freebsd load command

hello there,
im running this in linux server but i cant run it on freebsd.
can someone help me out.. thanks
if [ "$TYPE" = "load" ]; then
INDATA=`cat /proc/loadavg | cut -d ' ' -f2 | sed 's/\.//g' | sed 's/^0//g'`
OUTDATA=`cat /proc/loadavg | cut -d ' ' -f3 | sed 's/\.//g' | sed 's/^0//g'`

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What are the error messages you are getting when running the command? Has the variable $TYPE been set in the environment? Are the switches you provided for cat, vut, and sed the same as in linux?
XK8ERAuthor Commented:
linux command doesnt work on freebsd so i have to use sysctl vm.loadavg instead..

*********linux system**********
[(01:37 PM)][(root@dedicated)] [(~)] $ cat /proc/loadavg
2.73 2.51 2.24 3/195 16583
[(01:37 PM)][(root@dedicated)] [(~)] $ uptime
 13:37:31 up 4 days,  2:28,  1 user,  load average: 2.73, 2.51, 2.24
[(01:37 PM)][(root@dedicated)] [(~)] $ cat /proc/loadavg | cut -d ' ' -f2 | sed 's/\.//g' | sed 's/^0//g'
[(01:37 PM)][(root@dedicated)] [(~)] $ cat /proc/loadavg | cut -d ' ' -f3 | sed 's/\.//g' | sed 's/^0//g'

$ sysctl vm.loadavg
vm.loadavg: { 0.09 0.27 0.38 }

then doing this
$ sysctl vm.loadavg | cut -d ' ' -f3 | sed 's/\.//g' | sed 's/^0//g'

the 09 its supposed to be 009

$ sysctl vm.loadavg | cut -d ' ' -f2 | sed 's/\.//g' | sed 's/^0//g'

all im trying to do is show the same as linux
seems to me like the cut command is different in freebsd, no?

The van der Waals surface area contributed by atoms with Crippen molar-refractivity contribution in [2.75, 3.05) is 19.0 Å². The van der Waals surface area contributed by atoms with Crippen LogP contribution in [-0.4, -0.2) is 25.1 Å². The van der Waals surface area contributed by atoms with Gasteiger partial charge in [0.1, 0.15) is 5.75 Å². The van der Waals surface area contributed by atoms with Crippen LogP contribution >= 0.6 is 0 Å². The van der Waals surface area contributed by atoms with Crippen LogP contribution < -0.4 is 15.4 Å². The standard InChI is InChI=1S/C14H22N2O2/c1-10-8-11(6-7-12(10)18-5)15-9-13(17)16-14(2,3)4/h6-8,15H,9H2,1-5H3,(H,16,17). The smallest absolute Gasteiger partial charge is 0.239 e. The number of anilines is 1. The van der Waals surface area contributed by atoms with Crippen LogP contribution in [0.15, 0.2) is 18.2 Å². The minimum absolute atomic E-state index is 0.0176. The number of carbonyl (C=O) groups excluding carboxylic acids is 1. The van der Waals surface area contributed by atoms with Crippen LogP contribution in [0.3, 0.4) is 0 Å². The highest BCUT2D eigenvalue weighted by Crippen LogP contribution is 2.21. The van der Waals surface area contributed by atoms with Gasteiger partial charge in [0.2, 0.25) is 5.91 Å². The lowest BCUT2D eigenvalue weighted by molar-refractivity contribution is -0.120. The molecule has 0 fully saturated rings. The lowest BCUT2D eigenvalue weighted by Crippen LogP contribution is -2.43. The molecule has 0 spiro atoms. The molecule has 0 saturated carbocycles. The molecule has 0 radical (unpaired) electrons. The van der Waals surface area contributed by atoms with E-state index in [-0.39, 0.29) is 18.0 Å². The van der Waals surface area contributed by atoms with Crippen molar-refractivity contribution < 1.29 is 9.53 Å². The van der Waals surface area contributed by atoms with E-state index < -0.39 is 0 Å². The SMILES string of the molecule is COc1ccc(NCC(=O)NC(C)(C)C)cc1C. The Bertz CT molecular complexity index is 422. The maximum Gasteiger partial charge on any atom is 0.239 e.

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the cut command may be different in FreeBSD but thats not the first problem.

you can mount the proc file system in FreeBSD it has been deprecated and not mounted by default.

mount proc, add it to your /etc/fstab so that it mounts at startup

and try your command again.

Now, as to the output of commands, freebsd does not have the same output as linux in most commands.

ifconfig is different....

it could be cut thats different but in this case, I dont think so.

I think sed is your culprit.


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i would say try cut -f4 instead of f2 on the second statement and i believe rance is correct regarding sed since it is not replacing/removing the proper characters
stop chaining all your commands together, strip them all off and add them back one at a time, study the output each time.

what did you get,  what did you think you were supposed to get,

where is it broke?

at the cut, the first sed, or the second sed, or is your original data input not what you think it is?
I posted this in your other thread, try

uptime |awk '{print $8 $9 $10}'

you could tr -d the comma, if you only need one of those (tried with openbsd but should be similar anywhere)
on freebsd you dont need the second sed, the first on that strips out the '.' seems to return the data you want.

Im not really sure why you thought you needed the second one.

My comment (22953955) had the needed hint for him to answer and then the next day when there was no comment I provided the final answer (22959823)
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